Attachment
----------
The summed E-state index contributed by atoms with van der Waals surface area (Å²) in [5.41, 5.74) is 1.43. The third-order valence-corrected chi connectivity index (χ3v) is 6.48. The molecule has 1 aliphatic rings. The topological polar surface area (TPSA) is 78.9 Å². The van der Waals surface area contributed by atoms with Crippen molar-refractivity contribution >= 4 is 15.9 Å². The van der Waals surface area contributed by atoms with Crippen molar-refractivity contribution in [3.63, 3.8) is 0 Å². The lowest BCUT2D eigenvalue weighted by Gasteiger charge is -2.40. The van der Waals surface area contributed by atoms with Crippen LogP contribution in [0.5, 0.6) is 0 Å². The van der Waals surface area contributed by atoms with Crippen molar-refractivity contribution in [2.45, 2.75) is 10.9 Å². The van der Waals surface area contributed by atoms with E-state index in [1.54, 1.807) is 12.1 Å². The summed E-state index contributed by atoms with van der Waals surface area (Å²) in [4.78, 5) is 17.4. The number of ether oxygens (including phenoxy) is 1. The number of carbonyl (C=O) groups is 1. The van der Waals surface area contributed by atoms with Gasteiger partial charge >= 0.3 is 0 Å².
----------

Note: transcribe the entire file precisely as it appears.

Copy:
The summed E-state index contributed by atoms with van der Waals surface area (Å²) in [5.41, 5.74) is 1.43. The third-order valence-corrected chi connectivity index (χ3v) is 6.48. The molecule has 1 aliphatic rings. The topological polar surface area (TPSA) is 78.9 Å². The van der Waals surface area contributed by atoms with Crippen molar-refractivity contribution >= 4 is 15.9 Å². The van der Waals surface area contributed by atoms with Crippen molar-refractivity contribution in [3.63, 3.8) is 0 Å². The lowest BCUT2D eigenvalue weighted by Gasteiger charge is -2.40. The van der Waals surface area contributed by atoms with Crippen LogP contribution in [0.5, 0.6) is 0 Å². The van der Waals surface area contributed by atoms with Crippen molar-refractivity contribution in [2.45, 2.75) is 10.9 Å². The van der Waals surface area contributed by atoms with E-state index in [1.54, 1.807) is 12.1 Å². The summed E-state index contributed by atoms with van der Waals surface area (Å²) in [4.78, 5) is 17.4. The number of ether oxygens (including phenoxy) is 1. The number of carbonyl (C=O) groups is 1. The van der Waals surface area contributed by atoms with Gasteiger partial charge >= 0.3 is 0 Å².